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Defendant-appellant Clifford Mecham took his computer to a technician for repairs. The technician discovered thousands of images showing nude bodies of adults with faces of children superimposed. The technician reported the pornography to the Corpus Christi Police Department. Unlike virtual pornography, this “morphed” child pornography used an image of a real child. Like virtual pornography, however, no child actually engaged in sexually explicit conduct. The Fifth Circuit Court of Appeals determined the circuits disagreed about whether morphed child pornography was protected speech. The Fifth Circuit agreed with the majority view that morphed child pornography did not enjoy First Amendment protection, so it affirmed defendant's conviction for possessing child pornography. "But the fact that the pornography was created without involving a child in a sex act does mean that a sentencing enhancement for images that display sadistic or masochistic conduct does not apply," so defendant's case was remanded for resentencing. View "United States v. Mecham" on Justia Law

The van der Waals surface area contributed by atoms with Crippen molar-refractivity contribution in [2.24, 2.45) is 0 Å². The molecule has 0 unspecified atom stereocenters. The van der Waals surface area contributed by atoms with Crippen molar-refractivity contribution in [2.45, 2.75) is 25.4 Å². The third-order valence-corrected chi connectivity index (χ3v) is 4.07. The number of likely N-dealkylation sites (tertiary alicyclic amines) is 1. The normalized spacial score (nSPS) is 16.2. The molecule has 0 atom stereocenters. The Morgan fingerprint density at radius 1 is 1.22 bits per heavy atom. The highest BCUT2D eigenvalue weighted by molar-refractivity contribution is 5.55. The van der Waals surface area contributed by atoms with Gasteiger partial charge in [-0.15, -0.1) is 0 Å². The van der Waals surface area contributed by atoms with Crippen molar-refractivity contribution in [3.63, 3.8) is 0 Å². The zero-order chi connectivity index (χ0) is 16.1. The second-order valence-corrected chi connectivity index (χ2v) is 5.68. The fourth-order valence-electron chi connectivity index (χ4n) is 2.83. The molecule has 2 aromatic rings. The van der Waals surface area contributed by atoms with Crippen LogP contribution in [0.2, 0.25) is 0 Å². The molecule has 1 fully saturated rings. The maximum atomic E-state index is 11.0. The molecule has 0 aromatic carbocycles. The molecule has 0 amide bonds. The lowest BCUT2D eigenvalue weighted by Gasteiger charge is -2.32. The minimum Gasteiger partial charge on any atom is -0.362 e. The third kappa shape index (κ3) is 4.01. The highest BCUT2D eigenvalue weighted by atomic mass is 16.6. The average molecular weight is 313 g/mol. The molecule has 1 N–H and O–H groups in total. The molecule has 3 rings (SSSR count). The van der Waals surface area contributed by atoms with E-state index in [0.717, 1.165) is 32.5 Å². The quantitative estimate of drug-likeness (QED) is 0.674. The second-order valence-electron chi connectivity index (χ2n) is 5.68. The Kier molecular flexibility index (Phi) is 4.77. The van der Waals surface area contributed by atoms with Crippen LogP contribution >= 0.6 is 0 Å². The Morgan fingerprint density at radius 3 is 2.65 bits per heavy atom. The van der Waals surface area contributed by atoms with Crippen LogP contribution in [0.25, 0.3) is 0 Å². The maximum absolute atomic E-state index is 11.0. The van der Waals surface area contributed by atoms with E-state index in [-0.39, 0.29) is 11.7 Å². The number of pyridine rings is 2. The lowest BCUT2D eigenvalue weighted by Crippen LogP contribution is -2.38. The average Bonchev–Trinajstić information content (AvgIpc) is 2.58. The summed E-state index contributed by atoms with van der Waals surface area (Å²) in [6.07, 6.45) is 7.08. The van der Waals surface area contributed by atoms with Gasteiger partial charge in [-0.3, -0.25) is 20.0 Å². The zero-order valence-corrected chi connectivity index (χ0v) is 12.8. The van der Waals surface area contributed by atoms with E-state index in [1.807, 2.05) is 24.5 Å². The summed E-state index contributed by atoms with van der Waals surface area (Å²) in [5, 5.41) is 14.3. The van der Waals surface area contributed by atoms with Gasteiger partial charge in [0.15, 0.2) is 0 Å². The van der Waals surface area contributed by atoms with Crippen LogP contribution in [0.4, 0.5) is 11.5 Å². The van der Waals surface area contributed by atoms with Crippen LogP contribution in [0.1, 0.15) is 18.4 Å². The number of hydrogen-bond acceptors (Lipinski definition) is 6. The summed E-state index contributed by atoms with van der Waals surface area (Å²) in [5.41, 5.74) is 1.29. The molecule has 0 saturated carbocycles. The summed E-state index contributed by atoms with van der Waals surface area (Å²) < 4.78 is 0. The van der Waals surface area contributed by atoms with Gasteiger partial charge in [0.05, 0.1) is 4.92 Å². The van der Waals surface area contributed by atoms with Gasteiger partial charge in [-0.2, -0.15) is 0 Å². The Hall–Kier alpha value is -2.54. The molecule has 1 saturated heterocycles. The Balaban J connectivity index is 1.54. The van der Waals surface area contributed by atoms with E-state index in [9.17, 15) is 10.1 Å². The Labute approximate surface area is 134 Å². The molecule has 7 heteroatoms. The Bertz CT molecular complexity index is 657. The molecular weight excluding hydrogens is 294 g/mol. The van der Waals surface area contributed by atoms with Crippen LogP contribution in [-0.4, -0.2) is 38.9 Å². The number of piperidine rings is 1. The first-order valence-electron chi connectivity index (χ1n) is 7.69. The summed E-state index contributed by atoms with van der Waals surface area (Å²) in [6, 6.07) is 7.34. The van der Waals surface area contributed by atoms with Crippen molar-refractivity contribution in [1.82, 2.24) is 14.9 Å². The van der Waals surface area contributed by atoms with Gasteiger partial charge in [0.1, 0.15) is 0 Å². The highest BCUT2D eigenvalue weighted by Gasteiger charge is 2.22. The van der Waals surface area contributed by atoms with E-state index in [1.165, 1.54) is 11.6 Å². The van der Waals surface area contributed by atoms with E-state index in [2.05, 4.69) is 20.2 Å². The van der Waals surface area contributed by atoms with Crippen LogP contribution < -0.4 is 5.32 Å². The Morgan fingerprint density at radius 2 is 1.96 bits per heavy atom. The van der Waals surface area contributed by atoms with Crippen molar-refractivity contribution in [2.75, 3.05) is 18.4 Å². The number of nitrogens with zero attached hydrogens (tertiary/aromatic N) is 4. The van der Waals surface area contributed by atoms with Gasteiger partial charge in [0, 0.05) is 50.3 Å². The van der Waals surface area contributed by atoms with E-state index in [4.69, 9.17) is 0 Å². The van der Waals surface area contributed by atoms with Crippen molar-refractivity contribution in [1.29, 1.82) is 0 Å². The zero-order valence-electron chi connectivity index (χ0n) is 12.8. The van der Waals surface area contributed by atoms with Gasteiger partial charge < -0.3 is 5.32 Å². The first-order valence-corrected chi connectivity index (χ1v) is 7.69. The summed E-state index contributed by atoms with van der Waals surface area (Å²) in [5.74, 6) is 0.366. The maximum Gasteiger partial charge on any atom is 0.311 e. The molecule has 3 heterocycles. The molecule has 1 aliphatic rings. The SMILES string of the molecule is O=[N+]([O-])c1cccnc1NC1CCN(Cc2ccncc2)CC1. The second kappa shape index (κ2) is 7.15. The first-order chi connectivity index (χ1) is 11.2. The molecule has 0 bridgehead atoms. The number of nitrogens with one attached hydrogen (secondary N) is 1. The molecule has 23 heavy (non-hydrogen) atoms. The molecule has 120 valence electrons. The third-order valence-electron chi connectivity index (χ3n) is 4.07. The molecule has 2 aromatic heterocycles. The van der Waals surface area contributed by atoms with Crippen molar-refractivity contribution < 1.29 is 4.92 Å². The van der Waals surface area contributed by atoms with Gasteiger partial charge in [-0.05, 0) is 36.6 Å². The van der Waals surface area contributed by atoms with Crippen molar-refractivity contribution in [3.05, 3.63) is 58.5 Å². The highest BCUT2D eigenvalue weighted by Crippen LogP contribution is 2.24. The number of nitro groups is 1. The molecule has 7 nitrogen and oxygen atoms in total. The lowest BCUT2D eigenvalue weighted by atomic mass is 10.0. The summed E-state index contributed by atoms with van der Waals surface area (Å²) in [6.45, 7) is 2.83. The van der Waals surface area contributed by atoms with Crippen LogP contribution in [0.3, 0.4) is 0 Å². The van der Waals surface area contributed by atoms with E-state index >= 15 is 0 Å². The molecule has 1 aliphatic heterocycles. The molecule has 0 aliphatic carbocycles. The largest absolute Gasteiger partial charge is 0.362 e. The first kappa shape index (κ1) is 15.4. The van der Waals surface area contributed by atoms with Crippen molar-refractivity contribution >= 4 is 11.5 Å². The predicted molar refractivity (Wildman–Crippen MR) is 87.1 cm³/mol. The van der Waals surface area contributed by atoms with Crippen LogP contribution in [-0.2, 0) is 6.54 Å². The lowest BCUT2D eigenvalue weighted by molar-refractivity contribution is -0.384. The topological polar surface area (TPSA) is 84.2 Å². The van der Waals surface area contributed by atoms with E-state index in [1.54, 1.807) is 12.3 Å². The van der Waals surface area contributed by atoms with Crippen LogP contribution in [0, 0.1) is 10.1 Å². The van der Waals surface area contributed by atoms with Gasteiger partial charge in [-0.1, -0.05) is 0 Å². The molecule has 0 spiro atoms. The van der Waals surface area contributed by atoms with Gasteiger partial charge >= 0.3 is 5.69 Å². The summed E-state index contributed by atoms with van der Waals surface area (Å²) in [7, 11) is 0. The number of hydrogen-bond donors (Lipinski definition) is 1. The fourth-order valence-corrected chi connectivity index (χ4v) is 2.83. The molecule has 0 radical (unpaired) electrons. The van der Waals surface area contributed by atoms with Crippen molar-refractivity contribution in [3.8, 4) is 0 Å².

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Clarence Roy, a Christian street preacher, was issued a summons outside a nightclub in Monroe, Louisiana, after a woman accused him of following her and making inflammatory remarks. The summons, which was issued by Sergeant James Booth of the Monroe Police Department, cleared the way for formal charges under the city of Monroe’s “disturbing the peace” ordinance. Roy was tried and ultimately acquitted by a municipal court judge. Shortly thereafter, he filed suit pursuant to 42 U.S.C. 1983, in which he argued Booth and the city deprived him of numerous constitutional rights under the First, Fourth, and Fourteenth Amendments. Two district court judges denied relief, first in part and then in whole, respectively. Finding no reversible error, the Fifth Circuit Court of Appeals affirmed. View "Roy v. City of Monroe" on Justia Law